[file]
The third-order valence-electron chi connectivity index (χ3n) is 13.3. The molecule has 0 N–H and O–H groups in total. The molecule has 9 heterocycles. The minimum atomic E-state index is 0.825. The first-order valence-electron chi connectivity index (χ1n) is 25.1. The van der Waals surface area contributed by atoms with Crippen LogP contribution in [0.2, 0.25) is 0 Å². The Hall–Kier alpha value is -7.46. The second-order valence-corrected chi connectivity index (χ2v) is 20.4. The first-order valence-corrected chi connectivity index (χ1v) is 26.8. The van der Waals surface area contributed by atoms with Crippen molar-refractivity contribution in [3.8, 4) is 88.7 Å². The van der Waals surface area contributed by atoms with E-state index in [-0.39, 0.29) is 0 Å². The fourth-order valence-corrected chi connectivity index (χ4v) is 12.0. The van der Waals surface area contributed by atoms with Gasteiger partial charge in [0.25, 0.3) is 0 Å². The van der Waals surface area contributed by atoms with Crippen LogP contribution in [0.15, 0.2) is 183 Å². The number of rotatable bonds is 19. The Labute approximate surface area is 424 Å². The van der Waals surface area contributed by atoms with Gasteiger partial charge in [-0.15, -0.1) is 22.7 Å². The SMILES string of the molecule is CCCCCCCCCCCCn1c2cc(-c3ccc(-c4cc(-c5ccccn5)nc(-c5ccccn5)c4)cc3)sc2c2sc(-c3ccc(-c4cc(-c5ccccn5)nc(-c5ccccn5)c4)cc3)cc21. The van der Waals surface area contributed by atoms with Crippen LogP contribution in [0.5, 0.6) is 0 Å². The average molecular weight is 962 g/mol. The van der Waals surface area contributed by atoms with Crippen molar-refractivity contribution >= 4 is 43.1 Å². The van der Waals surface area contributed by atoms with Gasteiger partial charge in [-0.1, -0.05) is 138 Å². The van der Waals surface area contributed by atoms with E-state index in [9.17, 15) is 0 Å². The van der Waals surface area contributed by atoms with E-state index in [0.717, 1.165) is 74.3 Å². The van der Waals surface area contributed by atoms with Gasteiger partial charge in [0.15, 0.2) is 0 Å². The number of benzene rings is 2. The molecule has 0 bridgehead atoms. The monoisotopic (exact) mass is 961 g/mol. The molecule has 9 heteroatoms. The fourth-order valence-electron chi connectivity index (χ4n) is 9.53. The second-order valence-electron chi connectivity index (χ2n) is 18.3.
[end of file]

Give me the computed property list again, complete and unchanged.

The third-order valence-electron chi connectivity index (χ3n) is 13.3. The molecule has 0 N–H and O–H groups in total. The molecule has 9 heterocycles. The minimum atomic E-state index is 0.825. The first-order valence-electron chi connectivity index (χ1n) is 25.1. The van der Waals surface area contributed by atoms with Crippen LogP contribution in [0.2, 0.25) is 0 Å². The Hall–Kier alpha value is -7.46. The second-order valence-corrected chi connectivity index (χ2v) is 20.4. The first-order valence-corrected chi connectivity index (χ1v) is 26.8. The van der Waals surface area contributed by atoms with Crippen molar-refractivity contribution in [3.8, 4) is 88.7 Å². The van der Waals surface area contributed by atoms with E-state index in [-0.39, 0.29) is 0 Å². The fourth-order valence-corrected chi connectivity index (χ4v) is 12.0. The van der Waals surface area contributed by atoms with Gasteiger partial charge in [0.25, 0.3) is 0 Å². The van der Waals surface area contributed by atoms with Crippen LogP contribution in [0.15, 0.2) is 183 Å². The number of rotatable bonds is 19. The Labute approximate surface area is 424 Å². The van der Waals surface area contributed by atoms with Gasteiger partial charge in [-0.15, -0.1) is 22.7 Å². The SMILES string of the molecule is CCCCCCCCCCCCn1c2cc(-c3ccc(-c4cc(-c5ccccn5)nc(-c5ccccn5)c4)cc3)sc2c2sc(-c3ccc(-c4cc(-c5ccccn5)nc(-c5ccccn5)c4)cc3)cc21. The van der Waals surface area contributed by atoms with Crippen LogP contribution in [0.5, 0.6) is 0 Å². The average molecular weight is 962 g/mol. The van der Waals surface area contributed by atoms with Crippen molar-refractivity contribution >= 4 is 43.1 Å². The van der Waals surface area contributed by atoms with Gasteiger partial charge in [-0.1, -0.05) is 138 Å². The van der Waals surface area contributed by atoms with E-state index in [9.17, 15) is 0 Å². The van der Waals surface area contributed by atoms with E-state index in [0.717, 1.165) is 74.3 Å². The van der Waals surface area contributed by atoms with Gasteiger partial charge in [0.15, 0.2) is 0 Å². The number of benzene rings is 2. The molecule has 0 bridgehead atoms. The monoisotopic (exact) mass is 961 g/mol. The molecule has 9 heteroatoms. The fourth-order valence-electron chi connectivity index (χ4n) is 9.53. The second-order valence-electron chi connectivity index (χ2n) is 18.3.